Medicaid expansion


In his state of the state speech on January 15, Missouri Gov. Mike Parson said that Missouri cannot afford to expand Medicaid, but a new report released by Missouri Foundation for Health suggests that he is mistaken.

In his speech, Parson responded to a ballot initiative to expand Medicaid in Missouri, which the Republican-dominated Legislature has refused to do. “Make no mistake about it,” Parson said. “The vague proposal they are not explaining or purposely withholding is a massive tax increase that Missourians cannot afford.”

That proposal will be on the August 4 ballot as Amendment 2. It would expand Medicaid for persons 19 to 64 years old with an income level at or below 133% of the federal poverty level. The ballot language says that the state would incur “one-time costs of approximately $6.4 million and an unknown annual net fiscal impact by 2026 ranging from increased costs of at least $200 million to savings of $1 billion.”

The Missouri Foundation for Health report suggests the positive side of that gigantic fiscal range is what to expect.

According to economic projections by the nonpartisan independent organization Regional Economic Models, Inc. for 2022-2026, Medicaid expansion would increase the state economy of $2.5 billion in economic output and $1.6 billion in gross domestic product and result in a rise in state personal income of $1.1 billion.

This would be due to a projected increase of 16,330 jobs, with 63.7% occurring outside the metro areas of Kansas City (KC) and St. Louis (STL) combined, and 79% occurring outside of the health care industries. The majority of the newly created jobs would pay well above minimum wage, according to the report, with 87.8% in industries paying real wages of at least $15 per hour to full-time workers.

“The impacts would be spread throughout the state and generally not concentrated in KC and STL, though 56% of the hospital jobs would be created in one of the two cities because their major hospitals attract patients from other parts of the region,” the report concludes.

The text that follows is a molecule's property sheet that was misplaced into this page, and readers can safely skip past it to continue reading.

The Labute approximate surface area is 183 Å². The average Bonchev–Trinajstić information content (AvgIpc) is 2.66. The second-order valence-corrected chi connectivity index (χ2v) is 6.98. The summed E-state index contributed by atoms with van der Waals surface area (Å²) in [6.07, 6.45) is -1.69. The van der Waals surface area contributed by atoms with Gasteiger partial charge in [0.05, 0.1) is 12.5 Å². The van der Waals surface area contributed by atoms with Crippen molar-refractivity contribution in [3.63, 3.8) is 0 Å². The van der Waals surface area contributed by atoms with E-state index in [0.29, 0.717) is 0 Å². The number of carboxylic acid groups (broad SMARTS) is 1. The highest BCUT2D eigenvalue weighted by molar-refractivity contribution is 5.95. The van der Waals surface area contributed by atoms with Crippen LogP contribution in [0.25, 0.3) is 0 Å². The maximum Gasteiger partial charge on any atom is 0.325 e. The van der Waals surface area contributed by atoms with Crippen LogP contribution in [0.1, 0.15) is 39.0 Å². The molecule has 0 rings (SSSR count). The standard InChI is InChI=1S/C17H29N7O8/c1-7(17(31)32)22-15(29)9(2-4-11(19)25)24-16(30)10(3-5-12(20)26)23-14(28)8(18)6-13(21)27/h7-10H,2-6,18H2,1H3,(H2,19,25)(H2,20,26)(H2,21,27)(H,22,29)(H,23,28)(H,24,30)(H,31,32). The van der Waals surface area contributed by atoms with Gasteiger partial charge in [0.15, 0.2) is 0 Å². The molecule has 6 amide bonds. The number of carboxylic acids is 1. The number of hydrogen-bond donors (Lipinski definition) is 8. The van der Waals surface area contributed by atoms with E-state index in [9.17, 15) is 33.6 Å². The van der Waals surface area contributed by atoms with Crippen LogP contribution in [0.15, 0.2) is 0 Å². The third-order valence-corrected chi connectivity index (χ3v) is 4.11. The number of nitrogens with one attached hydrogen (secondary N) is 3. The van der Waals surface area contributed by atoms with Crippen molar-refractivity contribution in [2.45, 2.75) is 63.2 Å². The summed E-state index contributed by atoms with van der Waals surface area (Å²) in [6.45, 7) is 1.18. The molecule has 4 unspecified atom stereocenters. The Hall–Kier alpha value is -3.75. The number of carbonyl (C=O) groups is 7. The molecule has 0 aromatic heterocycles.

“While the most significant impact of Medicaid expansion would be a rise in health care spending, the total economic effects would be spread across many industries, with most new jobs created outside of health care, including retail, construction, and government.”

As is the case with all states, the federal government would pay 90% of the ongoing cost of Medicaid expansion in Missouri. Had Missouri acted before a sunset date, the federal government would have covered all of the costs.

“This report makes a very strong economic argument for Medicaid expansion,” said Ryan Barker, vice president of Strategic Initiatives at Missouri Foundation for Health. “To say nothing of the moral imperative to get more people covered under health insurance, especially during a pandemic.”

More than 500,000 Missourians have filed for unemployment since March 2020, as businesses close and workers lose their jobs, furloughed or have their hours cut. The loss of a job for many people also means the loss of health insurance. Medicaid expansion ensures that more low-income individuals and parents can get health coverage during the pandemic and economic recovery.

“Whether you live in a state that has expanded Medicaid or not, you’re paying for it through your taxes, you’re just not getting the benefits if your state isn’t participating,” said Missouri Foundation for Health Vice President of Health Policy Sheldon Weisgrau. “Instead of bringing our tax dollars back home, currently we’re sending our money to California, New York, and other states that have already chosen to expand their Medicaid programs.”

To read the report, visit

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